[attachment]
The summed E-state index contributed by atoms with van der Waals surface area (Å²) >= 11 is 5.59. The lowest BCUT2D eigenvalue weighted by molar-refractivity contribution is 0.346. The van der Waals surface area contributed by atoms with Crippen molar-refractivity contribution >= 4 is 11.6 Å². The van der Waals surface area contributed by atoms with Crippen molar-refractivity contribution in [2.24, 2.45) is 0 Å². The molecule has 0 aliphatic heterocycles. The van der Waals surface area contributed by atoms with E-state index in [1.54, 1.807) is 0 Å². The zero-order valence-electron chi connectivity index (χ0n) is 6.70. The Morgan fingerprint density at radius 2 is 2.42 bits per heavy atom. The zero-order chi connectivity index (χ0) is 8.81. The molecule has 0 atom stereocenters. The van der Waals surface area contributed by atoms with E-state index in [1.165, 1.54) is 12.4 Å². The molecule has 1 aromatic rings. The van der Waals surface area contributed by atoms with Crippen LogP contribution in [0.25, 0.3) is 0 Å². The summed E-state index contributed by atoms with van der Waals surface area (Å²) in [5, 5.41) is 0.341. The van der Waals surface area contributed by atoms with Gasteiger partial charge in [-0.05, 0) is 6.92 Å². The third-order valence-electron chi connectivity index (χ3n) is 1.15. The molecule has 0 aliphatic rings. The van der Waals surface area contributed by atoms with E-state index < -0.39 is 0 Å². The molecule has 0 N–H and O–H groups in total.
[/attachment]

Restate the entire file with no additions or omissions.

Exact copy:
The summed E-state index contributed by atoms with van der Waals surface area (Å²) >= 11 is 5.59. The lowest BCUT2D eigenvalue weighted by molar-refractivity contribution is 0.346. The van der Waals surface area contributed by atoms with Crippen molar-refractivity contribution >= 4 is 11.6 Å². The van der Waals surface area contributed by atoms with Crippen molar-refractivity contribution in [2.24, 2.45) is 0 Å². The molecule has 0 aliphatic heterocycles. The van der Waals surface area contributed by atoms with E-state index in [1.54, 1.807) is 0 Å². The zero-order valence-electron chi connectivity index (χ0n) is 6.70. The Morgan fingerprint density at radius 2 is 2.42 bits per heavy atom. The zero-order chi connectivity index (χ0) is 8.81. The molecule has 0 atom stereocenters. The van der Waals surface area contributed by atoms with E-state index in [1.165, 1.54) is 12.4 Å². The molecule has 1 aromatic rings. The van der Waals surface area contributed by atoms with Crippen LogP contribution in [0.25, 0.3) is 0 Å². The summed E-state index contributed by atoms with van der Waals surface area (Å²) in [5, 5.41) is 0.341. The van der Waals surface area contributed by atoms with Gasteiger partial charge in [-0.05, 0) is 6.92 Å². The third-order valence-electron chi connectivity index (χ3n) is 1.15. The molecule has 0 aliphatic rings. The van der Waals surface area contributed by atoms with E-state index < -0.39 is 0 Å². The molecule has 0 N–H and O–H groups in total.